The $10,000 Toast: Plan ahead, stay safe and out of jail this New Year’s Eve

December 29, 2016

Ringing in the New Year is filled with festivities that for many include the consumption of alcohol.  As you make plans to celebrate New Year’s Eve, consider this: your toast could cost you $10,000. 

In Georgia, you can get a DUI with a blood alcohol content (BAC) of 0.08%.  This means jail time, bail, fines, fees, and insurance-rate increases, even if you don’t have a wreck.  You can also get a DUI-less-safe with a BAC of 0.05%, and the penalties are the same.  It doesn’t take much alcohol—sometimes as little as one drink. 

Each year, there are more than 60,000 DUI arrests in Georgia, most in five metro Atlanta counties.  Nationally, approximately 10,000 people are killed in drunk driving crashes each year. 

Law enforcement officials are cracking down on driving while impaired, especially on New Year’s Eve.

In addition to going to jail and having your name and mugshot in the newspaper and online, below are just some of the costs associated with DUI arrests:

  • Bail: $150 - $2,500.  The cost of DUI arrests depends on how many offenses you’ve had and your blood alcohol level.
  • Towing: $50 - $200.  The cost of towing and impounding your car adds up daily.  Some cities even auction your car if you cannot afford to get it after 30 days.
  • Insurance: $4,500 or more.  One of the biggest hits a drunk driver takes is in insurance premiums, which can be affected for three to five years.  Rates will likely double, triple, or even quadruple, and insurance companies will classify the policy as “high-risk.”
  • Legal fees: $2,000 - $25,000.  Some lawyers charge as little as $1,500 for a quick plea, but with so much at stake, many people accused of DUI fight the charge.  That’s when legal fees start to add up.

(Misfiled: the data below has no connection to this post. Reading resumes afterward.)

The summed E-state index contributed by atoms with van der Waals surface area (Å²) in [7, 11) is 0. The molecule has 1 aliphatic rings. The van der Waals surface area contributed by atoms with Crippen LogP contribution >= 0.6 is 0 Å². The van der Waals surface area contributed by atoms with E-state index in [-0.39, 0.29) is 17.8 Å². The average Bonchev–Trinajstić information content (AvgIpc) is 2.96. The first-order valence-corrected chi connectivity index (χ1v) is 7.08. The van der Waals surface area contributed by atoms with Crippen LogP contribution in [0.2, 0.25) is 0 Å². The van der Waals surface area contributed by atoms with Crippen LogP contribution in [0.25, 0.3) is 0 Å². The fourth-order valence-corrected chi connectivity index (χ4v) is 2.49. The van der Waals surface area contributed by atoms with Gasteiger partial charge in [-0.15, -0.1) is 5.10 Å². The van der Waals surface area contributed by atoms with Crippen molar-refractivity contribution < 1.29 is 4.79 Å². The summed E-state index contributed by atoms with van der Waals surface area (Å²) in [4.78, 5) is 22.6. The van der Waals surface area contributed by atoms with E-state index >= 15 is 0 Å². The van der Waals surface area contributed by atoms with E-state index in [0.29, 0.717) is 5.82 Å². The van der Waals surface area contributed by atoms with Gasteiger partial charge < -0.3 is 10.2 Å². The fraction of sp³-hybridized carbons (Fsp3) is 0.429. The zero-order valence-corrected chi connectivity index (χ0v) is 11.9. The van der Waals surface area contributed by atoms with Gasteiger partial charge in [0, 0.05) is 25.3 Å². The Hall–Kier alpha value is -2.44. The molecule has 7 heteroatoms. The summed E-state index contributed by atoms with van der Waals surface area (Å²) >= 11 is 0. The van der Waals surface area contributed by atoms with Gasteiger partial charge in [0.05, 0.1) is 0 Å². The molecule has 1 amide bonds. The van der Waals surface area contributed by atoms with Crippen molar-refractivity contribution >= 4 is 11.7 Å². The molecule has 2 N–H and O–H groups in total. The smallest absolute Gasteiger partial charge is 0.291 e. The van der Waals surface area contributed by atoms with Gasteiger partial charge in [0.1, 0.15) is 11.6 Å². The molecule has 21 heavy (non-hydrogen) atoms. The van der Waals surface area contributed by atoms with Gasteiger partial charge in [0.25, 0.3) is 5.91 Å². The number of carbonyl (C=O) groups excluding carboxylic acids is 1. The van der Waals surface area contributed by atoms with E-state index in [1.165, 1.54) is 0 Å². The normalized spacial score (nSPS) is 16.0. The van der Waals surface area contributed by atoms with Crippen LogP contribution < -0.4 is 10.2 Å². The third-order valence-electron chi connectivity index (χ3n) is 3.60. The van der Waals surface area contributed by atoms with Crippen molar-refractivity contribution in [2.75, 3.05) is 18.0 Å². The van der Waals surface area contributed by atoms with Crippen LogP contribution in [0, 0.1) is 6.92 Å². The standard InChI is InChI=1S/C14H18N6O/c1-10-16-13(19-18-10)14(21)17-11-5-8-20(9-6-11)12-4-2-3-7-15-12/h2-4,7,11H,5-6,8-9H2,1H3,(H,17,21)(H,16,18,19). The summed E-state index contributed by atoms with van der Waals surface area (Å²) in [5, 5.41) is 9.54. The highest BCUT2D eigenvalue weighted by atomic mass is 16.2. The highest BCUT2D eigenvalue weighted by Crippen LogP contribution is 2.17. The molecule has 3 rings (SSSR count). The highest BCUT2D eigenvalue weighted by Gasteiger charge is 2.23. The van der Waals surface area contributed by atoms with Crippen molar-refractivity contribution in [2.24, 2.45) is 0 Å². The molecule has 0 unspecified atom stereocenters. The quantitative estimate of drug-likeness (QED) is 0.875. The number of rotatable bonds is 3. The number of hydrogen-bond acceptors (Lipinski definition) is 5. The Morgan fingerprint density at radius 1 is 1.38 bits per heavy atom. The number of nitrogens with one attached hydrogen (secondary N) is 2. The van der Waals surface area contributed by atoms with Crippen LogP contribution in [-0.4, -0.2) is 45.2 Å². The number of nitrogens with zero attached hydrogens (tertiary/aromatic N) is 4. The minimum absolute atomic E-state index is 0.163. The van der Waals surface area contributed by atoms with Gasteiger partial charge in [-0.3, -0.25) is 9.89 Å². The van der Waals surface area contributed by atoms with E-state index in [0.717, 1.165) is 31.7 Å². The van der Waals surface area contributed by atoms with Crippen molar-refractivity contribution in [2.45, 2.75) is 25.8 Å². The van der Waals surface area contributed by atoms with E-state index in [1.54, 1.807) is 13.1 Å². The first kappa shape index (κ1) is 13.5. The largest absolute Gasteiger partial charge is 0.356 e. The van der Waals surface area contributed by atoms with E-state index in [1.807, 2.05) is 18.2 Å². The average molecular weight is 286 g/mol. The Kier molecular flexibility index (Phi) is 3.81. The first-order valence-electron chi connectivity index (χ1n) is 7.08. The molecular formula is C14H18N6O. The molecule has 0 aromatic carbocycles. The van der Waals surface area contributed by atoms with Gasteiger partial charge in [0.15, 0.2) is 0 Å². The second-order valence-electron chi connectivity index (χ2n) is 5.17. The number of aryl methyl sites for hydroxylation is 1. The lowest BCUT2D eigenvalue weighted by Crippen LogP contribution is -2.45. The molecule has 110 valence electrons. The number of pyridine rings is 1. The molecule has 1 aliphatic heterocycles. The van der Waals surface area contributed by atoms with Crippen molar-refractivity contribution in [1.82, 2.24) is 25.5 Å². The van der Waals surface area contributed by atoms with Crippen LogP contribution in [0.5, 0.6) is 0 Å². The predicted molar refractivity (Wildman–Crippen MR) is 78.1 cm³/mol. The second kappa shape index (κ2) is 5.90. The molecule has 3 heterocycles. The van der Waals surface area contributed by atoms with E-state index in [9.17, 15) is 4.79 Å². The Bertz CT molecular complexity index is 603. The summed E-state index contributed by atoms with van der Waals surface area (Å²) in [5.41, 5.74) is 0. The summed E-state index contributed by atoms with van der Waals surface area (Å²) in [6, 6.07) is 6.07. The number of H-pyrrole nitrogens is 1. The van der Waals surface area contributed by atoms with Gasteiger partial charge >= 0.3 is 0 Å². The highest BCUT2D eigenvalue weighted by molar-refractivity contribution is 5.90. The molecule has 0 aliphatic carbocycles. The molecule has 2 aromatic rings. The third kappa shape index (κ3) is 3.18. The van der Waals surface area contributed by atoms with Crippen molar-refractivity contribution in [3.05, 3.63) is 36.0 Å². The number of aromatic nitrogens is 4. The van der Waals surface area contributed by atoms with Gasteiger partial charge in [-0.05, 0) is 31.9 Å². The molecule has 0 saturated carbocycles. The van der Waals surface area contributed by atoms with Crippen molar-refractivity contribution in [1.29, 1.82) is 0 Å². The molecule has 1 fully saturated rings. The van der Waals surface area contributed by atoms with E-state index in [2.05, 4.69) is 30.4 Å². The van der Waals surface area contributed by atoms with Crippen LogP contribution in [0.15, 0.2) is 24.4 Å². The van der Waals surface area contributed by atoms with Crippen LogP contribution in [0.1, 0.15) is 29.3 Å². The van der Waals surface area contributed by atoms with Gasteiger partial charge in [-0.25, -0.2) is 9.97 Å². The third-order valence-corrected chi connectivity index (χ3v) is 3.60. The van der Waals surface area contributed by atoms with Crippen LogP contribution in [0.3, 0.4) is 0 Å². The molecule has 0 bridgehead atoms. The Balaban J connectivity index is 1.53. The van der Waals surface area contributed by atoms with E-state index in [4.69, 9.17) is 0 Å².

• Fines: $300 - $5,000,depending on your offense and whether you have been arrested in the past.
  • Alcohol evaluation: $95 - $300.  An evaluation is required for anyone who is sentenced by a court for drunk driving. 
  • Alcohol Education and Treatment: $500 - $4,000 for basic treatment.  If you are convicted, you must usually go through an education or treatment program, especially if your license has been suspended.
  • One year of probation: Cost $40+ per month.  Standard conditions of probation require monthly reporting and supervision fees.
  • DUI School: $355 for Georgia’s Risk Reduction Program.
  • License Reinstatement Fees: $210 - $410.  If you are convicted of a DUI in Georgia (or any other state), you can expect to face several fees to secure the reinstatement of your driver's license.  After you have completed a state-certified risk reduction program, which costs $292, you can reinstate your Georgia driver’s license for a fee of $210 - $410.
  • Ignition Interlock Fees: $75 per month, per vehicle.  If the judge requires it for probation, or if you have had prior DUIs, you will have to have an ignition interlock installed in everything you drive for a minimum of 6 months.

In addition to the “standard” costs of a DUI conviction, some consequences are more difficult to place a number on but can be devastating.  DUI arrests and convictions cost money, time, and can lead to job loss, loss of professional license, or prevent future employment opportunities.

If you plan to drink, plan for a designated driver.  If you’ve had too much to drink and don't have a designated driver, take a cab, Uber, stay where you are, or get a sober friend to drive you home.  The consequences of drinking and driving are sobering! 

To find safe rides across Georgia, download the Drive Sober, Georgia app provided by the Governor’s Office of Highway Safety, available for Apple and Android: http://www.gahighwaysafety.org.  

If you or someone you know has a problem with alcohol and wants help, call the Georgia Crisis and Access Line at (800) 715-4225 for free and confidential assistance, 24/7.

Contact Information: 
Angelyn Dionysatos, (404) 416-3883 or angelyn.dionysatos@dbhdd.ga.gov